1890 – 1973


Elsa Schiaparelli was probably the brightest and most eccentric figure of the twentieth century fashion world. It is no exaggeration to say that she, thanks to her bright individuality and numerous inventions, radically changed the fashion and people’s attitude to it. Along with the little black dress, which was often present in her collections, Elsa, with her inherent sense of humor, created accessories that were unlike anything else. For example, hats shaped like a lamb chop, an ice cream cone or a shoe.


Elsa Schiaparelli was born in 1890 to a rich and noble family in Rome, where she spent her childhood. She was, frankly speaking, an unusual child. Her bright independent character caused many problems to her conservative family. Elsa insulted her mentors, nuns from the strict Roman Catholic Church school, and when she became older, she embarrassed her family coming to a ball in a dress that was just a piece of cloth wrapped around her body.


When she was 23, Elsa went to Paris and then to London. In London, she spent most of her time visiting museums and lectures. A year later, Schiaparelli married one of her teachers, the Franco-Swiss theosopher Count William de Wendt de Kerlor. After the wedding they moved to New York.

In 1919, Elsa Schiaparelli gave birth to a daughter, whom she named Gogo (or rather, Countess Maria Luisa Yvonne Radha de Wendt Kerlor, but her nickname was Gogo). But as soon as 1920, the marriage, which was far from being the last in Elsa’s life, broke up. The reason was financial difficulties and William's infidelity.


Divorce has inspired Elsa in her determination to succeed in the fashion world on her own. She moved to Paris and met with the famous designer Paul Poiret, who helped her a lot.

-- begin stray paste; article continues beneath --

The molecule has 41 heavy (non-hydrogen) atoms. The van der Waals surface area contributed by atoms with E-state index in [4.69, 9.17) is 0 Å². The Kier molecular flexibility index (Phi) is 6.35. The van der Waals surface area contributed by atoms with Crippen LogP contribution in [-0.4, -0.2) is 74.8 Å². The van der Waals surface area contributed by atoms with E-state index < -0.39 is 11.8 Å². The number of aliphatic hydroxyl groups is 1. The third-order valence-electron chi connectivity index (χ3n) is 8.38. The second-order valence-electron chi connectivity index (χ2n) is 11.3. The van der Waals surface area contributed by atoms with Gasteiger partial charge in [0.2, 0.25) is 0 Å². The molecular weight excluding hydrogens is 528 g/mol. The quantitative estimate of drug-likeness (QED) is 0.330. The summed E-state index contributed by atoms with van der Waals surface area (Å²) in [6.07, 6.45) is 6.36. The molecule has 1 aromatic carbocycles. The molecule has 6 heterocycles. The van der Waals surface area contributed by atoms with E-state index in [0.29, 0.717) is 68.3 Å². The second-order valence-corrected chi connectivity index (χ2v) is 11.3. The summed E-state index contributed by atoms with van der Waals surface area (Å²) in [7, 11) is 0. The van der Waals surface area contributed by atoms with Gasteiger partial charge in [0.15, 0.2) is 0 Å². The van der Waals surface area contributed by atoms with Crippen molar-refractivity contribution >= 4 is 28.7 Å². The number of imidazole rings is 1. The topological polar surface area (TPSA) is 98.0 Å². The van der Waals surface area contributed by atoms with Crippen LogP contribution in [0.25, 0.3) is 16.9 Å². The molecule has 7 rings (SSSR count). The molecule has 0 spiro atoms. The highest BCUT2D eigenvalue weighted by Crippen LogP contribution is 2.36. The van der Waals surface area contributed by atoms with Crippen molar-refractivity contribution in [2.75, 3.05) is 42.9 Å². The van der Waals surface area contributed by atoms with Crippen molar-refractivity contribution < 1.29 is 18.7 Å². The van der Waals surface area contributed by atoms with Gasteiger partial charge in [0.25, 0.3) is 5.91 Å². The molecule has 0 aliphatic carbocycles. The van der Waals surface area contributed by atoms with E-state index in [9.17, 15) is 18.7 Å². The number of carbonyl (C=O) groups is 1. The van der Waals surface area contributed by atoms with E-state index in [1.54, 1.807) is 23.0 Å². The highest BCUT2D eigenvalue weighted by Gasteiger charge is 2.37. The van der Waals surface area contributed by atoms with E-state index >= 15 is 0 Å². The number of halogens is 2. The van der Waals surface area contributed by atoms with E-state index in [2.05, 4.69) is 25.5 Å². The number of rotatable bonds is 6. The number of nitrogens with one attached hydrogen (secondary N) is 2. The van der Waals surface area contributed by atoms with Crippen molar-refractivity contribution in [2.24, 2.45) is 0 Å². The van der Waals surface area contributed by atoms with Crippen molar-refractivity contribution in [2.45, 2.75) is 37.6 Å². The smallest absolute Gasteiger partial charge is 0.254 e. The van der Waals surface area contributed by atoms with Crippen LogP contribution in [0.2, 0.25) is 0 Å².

Elsa Schiapparelli had a rich imagination and courage. She has a huge number of inventions to her credit. Her career began with knitwear with unusual patterns and the ‘pour le Sport’ collection.


Elsa designed a women’s suit of men's cut with wide shoulders. It was worn by Marlene Dietrich and soon, many other Hollywood stars and ordinary women.

She used fancy buttons in her outfits, shaped, for example, as peanuts or bees, which were more like brooches, and invented the slide fastener.


Elsa also invented the divided skirt, presented Arabic pantaloons, embroidered shirts, wrapped turbans, red-manicured gloves, and much more.

Her shocking pink has become the signature color of the Schiapparelli fashion house.


Elsa's costume jewelry also reflects her unique style. Her most famous jewelry are necklaces, bracelets and clips with watermelon rhinestones - unusual, shimmering crystals. There’s also the tassel chain necklace – a necklace of twisted chains with a tassel of smaller chains.

Having gained success, Elsa opened a boutique on Place Vendôme in 1934. She became a pioneer in marketing, too. The way she presented her collections was unusual and bold for her time. She printed press releases on fabric and staged impressive shows. Skinny, tall models walked down the runway. And it was in those pre-war times, when the ideas about the ideal of beauty and ways to show clothes were very different.

Besides Paul Poiret, Elsa collaborated with the eccentric Salvador Dali. Their collaboration resulted in masterpieces such as the lobster dress, the skeleton dress and the shoe hat.


During the Second World War, she moved to America. Returning to Paris after the war, Elsa was no longer able to regain her former popularity. In 1954, she finally left the fashion world. Only her perfume (the most famous was the Shocking) kept selling well. Ironically, the same year her famous rival Gabrielle Chanel returned to the fashion business.


Until her death in 1973, Elsa lived between her home in Tunisia and an apartment in Paris.